By Cate Berenato

On December 2, 2015, in the published case Fontanez v. O’Brien, the Fourth Circuit reversed and remanded the Northern District of West Virginia’s decision to dismiss a federal inmate’s habeas corpus petition. The Fourth Circuit held that Jeremy Fontanez properly brought his claim under 28 U.S.C. § 2241.

The issue in this case was whether Mr. Fontanez’s claim was cognizable under 28 U.S.C. § 2241.

In 2004, Mr. Fontanez was convicted for his involvement in several armed robberies, and “the sentencing court imposed restitution in the amount of $ 27, 972.61. The sentencing court’s instructions read: Mr. Fontanez “shall make restitution payments from any wages he may earn in prison in accordance with the Inmate Financial Responsibility Program.” The Bureau of Prisons (“BOP”) runs the Inmate Financial Responsibility Program (“IFRP”), which allows prisoners to make periodic payments from their inmate accounts toward restitution obligations. While voluntary, prisoners with financial obligations who do not participate in the program become ineligible for various privileges. In 2013, Mr. Fontanez signed an Inmate Financial plan but requested to be released from it a year later.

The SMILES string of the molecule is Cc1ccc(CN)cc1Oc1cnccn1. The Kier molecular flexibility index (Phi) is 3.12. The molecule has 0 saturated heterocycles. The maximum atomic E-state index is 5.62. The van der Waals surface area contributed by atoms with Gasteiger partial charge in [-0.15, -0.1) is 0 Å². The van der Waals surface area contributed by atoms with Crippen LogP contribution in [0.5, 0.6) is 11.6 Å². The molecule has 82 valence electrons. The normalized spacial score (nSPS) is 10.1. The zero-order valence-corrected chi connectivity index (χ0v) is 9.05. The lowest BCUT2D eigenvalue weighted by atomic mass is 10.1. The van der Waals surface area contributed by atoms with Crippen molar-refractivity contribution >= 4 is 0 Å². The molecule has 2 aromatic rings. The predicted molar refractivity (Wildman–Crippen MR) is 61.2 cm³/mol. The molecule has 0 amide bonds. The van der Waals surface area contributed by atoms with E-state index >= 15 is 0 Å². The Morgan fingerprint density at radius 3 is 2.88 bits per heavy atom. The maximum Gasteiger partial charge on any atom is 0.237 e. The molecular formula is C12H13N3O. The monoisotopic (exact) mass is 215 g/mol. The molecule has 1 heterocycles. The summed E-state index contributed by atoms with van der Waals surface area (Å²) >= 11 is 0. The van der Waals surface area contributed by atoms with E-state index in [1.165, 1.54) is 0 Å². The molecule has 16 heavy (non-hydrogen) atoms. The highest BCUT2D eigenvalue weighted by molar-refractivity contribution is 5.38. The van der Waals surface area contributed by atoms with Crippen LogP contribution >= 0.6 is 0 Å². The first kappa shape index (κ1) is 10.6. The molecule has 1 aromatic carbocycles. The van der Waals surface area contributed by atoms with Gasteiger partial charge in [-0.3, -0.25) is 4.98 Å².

Mandatory Victims Restitution Act and 28 U.S.C. § 2241

Mr. Fontanez argued that the requirement that he participate in the IFRP violated the Mandatory Victims Restitution Act of 1996, which requires a district court to “specify in [a] restitution order the manner in which, and the schedule according to which, the restitution is to be paid.” Mr. Fontanez argued that the sentencing court unlawfully delegated the BOP with the task of setting his restitution payment schedule.

A federal prisoner must challenge the execution of a sentence under 28 U.S.C. § 2241, and he or she must challenge the sentence itself under 28 U.S.C. § 2255. Mr. Fontanez brought his claim under § 2241 because he was challenging the execution of his sentence, and he asked the district court to enjoin the BOP from requiring him to make payments through the IFRP.

The Northern District of West Virginia dismissed Fontanez’s claim because it held that he challenged the sentence “as imposed” rather than “as executed” and thus improperly brought his claim under § 2241.

Mr. Fontanez Properly Brought His Claim Under § 28 U.S.C. § 2241

The Fourth Circuit held that Mr. Fontanez properly brought his claim under § 2241 because he sought relief from the way that the BOP, rather than the sentencing court, executed his sentence. Because prisoners must challenge the execution of sentences under § 2241, Mr. Fontanez properly brought his claim under that section.